7.5.  In addition, the early hostility toward instructional labor reaffirmed what so many graduate student teaching assistants already perceived as exploitative working conditions.  Graduate assistants are ostensibly employed as apprentices but in reality are exploited as cheap labor with growing rates of indebtedness and little guarantee of stable academic jobs upon graduation. 66  The promotion of higher-ed’s brave new world coincided with forums for teaching assistants on our pay, benefits, and job security.  These conversations blossomed into a successful organizing drive.  The Graduate Student Employee Action Coalition (GSEAC) affiliated with the United Auto Workers in fall 1999, struck for recognition in spring 2001, and recently won legislation requiring recognition from the UW administration.  GSEAC may have to strike again for recognition, but graduate students have expressed that they are in it for the long haul.  And while the year of the virtual university helped spark unionizing efforts, GSEAC enjoys sustenance from the coalitions they have formed with other contingent workers, including the state’s part-time community college faculty as well as newspaper, technical, and agricultural workers. 67

7.6.  The rhetoric that promotes the virtual university offers important lessons for both proponents and critics of digitalized education.  Proponents learned to keep plans to degrade and downsize academic labor hidden.  To this day, Washington’s administrators and policymakers prefer mystified to frank public discussion about securing funds and expanding markets for higher education.  They still shroud the relationship between marketing, financing, and management imperatives in euphemism. 

7.7.  But as this analysis shows, e-cademy’s rhetoric also has its more candid and outrageous moments.  UW faculty and graduate students made the most of these by using them to anchor critique and inspire collective action.  And there is still plenty of demystifying and organizing to do if we are to redesign the glass-ceilinged, gated community that our higher education system has become.  For the silent degradation of academic labor outlives the sexy rhetoric of the virtual university.  As the more fanciful images of digital education’s brave new world fade, our resolve to confront its less glamorous reality must not.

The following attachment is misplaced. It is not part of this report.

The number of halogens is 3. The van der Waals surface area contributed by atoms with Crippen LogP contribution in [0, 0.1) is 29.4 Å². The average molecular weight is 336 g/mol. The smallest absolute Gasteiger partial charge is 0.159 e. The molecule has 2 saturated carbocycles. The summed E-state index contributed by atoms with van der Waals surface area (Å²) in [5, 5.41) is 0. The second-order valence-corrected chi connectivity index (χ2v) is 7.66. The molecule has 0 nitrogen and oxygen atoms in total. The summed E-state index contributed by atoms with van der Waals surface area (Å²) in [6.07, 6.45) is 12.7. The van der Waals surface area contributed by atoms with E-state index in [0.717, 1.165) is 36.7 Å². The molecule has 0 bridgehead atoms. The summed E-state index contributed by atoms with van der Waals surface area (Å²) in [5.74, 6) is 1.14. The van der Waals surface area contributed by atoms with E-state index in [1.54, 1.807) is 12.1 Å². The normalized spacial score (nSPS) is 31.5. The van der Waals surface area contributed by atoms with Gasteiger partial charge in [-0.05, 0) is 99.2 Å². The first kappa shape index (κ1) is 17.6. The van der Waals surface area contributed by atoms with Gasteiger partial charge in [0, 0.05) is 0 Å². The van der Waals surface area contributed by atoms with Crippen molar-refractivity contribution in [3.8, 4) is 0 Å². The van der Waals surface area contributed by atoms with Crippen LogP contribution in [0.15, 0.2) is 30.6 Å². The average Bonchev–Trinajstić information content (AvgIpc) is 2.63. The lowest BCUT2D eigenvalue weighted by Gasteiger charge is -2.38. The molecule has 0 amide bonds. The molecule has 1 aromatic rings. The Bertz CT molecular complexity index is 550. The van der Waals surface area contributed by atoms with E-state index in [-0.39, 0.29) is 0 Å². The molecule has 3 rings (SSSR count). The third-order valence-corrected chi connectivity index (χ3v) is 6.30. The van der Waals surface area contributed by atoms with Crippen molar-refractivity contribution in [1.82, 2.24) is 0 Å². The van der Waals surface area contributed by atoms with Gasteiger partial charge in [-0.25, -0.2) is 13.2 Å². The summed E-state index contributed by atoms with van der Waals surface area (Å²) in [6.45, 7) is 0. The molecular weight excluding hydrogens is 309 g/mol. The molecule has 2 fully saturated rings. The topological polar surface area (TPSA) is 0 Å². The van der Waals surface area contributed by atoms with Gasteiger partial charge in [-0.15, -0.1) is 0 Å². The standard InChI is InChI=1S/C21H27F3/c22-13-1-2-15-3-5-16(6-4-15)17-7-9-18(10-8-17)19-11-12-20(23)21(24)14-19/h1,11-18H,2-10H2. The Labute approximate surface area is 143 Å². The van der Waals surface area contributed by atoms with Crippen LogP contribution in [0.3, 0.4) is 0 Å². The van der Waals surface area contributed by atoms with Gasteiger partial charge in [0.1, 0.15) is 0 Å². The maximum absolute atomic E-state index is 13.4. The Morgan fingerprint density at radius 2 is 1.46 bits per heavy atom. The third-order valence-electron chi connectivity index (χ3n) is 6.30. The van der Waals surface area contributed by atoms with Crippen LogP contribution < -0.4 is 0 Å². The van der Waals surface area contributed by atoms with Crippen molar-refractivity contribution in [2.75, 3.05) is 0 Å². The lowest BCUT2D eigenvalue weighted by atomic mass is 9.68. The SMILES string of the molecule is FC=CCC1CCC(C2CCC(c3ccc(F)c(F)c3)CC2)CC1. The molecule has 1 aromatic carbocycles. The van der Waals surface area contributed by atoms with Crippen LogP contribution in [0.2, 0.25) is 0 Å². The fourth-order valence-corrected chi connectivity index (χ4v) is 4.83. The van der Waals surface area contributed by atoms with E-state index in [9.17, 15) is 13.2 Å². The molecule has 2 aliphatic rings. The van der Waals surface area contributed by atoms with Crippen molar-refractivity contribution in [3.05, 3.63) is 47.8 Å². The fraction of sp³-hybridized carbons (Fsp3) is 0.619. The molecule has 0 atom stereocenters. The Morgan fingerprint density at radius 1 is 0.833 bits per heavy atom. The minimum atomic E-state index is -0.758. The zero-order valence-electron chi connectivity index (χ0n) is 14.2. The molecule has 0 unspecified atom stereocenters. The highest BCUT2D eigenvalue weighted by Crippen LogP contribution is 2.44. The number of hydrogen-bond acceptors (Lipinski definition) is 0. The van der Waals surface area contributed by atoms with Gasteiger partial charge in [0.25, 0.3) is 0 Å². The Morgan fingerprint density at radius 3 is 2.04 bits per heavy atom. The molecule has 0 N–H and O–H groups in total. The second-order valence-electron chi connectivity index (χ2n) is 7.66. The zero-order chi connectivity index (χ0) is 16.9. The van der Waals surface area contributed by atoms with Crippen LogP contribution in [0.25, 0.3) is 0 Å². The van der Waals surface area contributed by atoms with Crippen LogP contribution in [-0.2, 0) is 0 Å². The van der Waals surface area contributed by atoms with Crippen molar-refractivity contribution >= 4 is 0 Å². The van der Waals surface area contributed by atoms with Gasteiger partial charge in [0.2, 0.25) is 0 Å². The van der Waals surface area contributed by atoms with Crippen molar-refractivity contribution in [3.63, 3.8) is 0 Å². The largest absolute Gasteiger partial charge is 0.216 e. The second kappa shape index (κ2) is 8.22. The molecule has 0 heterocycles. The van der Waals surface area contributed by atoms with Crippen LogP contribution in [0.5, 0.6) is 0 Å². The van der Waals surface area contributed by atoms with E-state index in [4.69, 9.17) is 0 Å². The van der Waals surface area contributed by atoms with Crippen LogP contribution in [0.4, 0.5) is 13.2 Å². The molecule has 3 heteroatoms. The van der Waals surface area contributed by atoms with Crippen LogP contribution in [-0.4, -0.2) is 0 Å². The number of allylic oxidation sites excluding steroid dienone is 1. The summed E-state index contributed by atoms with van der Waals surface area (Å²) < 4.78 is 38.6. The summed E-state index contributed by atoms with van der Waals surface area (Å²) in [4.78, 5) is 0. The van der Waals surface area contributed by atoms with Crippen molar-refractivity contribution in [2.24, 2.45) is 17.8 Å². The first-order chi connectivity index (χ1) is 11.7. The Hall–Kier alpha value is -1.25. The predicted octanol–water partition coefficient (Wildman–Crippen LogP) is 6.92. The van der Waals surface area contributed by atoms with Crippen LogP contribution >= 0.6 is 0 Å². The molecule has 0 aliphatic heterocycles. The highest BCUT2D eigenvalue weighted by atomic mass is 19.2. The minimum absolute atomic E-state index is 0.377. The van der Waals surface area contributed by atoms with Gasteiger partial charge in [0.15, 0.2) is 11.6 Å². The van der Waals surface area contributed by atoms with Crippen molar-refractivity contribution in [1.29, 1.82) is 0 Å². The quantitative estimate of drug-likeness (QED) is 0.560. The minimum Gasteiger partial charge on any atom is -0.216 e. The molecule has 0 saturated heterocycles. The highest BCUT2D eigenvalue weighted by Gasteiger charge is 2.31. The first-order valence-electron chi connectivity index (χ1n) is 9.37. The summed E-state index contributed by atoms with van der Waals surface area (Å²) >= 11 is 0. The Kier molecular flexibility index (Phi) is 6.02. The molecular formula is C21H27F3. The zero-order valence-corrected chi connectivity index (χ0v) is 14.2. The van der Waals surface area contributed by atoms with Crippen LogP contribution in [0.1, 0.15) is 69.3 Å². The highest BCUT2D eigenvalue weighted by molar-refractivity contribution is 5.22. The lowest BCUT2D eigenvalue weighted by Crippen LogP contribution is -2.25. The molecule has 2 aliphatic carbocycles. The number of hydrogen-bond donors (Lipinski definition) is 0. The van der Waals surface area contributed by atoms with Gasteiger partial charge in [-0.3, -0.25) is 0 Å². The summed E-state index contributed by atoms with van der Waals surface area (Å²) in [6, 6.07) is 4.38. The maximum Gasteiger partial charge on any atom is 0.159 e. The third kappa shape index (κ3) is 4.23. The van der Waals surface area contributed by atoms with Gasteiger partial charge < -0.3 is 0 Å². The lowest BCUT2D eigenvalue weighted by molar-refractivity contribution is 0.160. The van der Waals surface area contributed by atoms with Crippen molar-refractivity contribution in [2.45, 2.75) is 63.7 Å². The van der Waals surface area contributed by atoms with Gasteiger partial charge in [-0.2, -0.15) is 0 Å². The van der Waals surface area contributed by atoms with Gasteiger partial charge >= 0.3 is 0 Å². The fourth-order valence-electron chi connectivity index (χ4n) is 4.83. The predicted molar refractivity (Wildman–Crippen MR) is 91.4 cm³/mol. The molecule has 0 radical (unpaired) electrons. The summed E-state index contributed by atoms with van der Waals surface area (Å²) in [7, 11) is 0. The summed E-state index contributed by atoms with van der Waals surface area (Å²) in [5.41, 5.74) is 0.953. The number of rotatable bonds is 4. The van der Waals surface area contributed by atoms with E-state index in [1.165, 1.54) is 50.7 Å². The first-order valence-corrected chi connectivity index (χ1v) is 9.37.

The author wishes to thank Carol Stabile, Greg Elmer, and Martin Savage for their helpful feedback on earlier drafts of this paper.

1 William Chance, “Post-Secondary Education Trends,” Prepared for the 2020 Commission on the Future of Post-Secondary Education (March 31, 1998).  Available at:

2 EDUCAUSE is the result of the 1998 merger of Educom, founded in 1964 by university administrators and Cause, formed by a group of college and university data processing directors in 1962. 

3 Dan Schiller, Digital Capitalism: Networking the Global Market System (Cambridge:  MIT, 1998), 143.

4 For further discussion of faculty, student, and the odd administrator’s protests against virtual university initiatives see Noble’s chapter “The Bloom is off the Rose” in David Noble, Digital Diploma Mills: The Automation of Higher Education (New York: Monthly Review, 2001) 50-60.

5 Clark L. Bernard, Sandra L. Johnson, Jillinda J. Kidwell, eds. Reinventing the University: Managing and Financing Institutions of Higher Education (New York: John Wiley & Sons, 1998), 110.  The editors are PricewaterhouseCoopers executives.

6 Gary Locke, “2020 Commission Announcement” (February 4, 1998).  Available at:

7 2020 Commission on the Future of Post-Secondary Education, “Learning for Life: Report of the 2020 Commission,” available at:; Gary Locke, “Remarks to Washington Scholars” (Olympia, WA, April 27, 1998). Available at:

8 Wallace Loh, “The Future of Higher Education: New Realities for Universities.”  Seattle Times, (June 14, 1998), Opinion, 1;  Locke, “Remarks to Washington Scholars.”

9 Loh, “The Future of Higher Education.”

10 Washington Higher Education Coordinating Board, 2001-2002Washington Tuition Fee Report (January, 2002).  Available at:

11 Washington’s General Fund is generated by taxes (such as sales, property, and business and occupations tax). 

12 In 1990, Washington’s State General Fund contributed $793 million to higher education, while tuition and fees generated $160 million;  in 1998 the General Fund contributed $980 million, while tuition and fees generated $342 million.

13 University of Washington Factbook (University of Washington: Office of Institutional Studies, 1998).  Available at:, Table C-6;  Table C-11.

14 Loh, “The Future of Higher Education.”

15 2020 Commission, “Learning for Life.”

16 Loh, “The Future of Higher Education.”

17 Wallace Loh.  “Rembe Endowed Lecture,” University of Washington Law School, May 21, 1998.

18 Loh, “The Future of Higher Education.”

19 WGU lacks a physical campus and “brokers” courses from educational “providers.”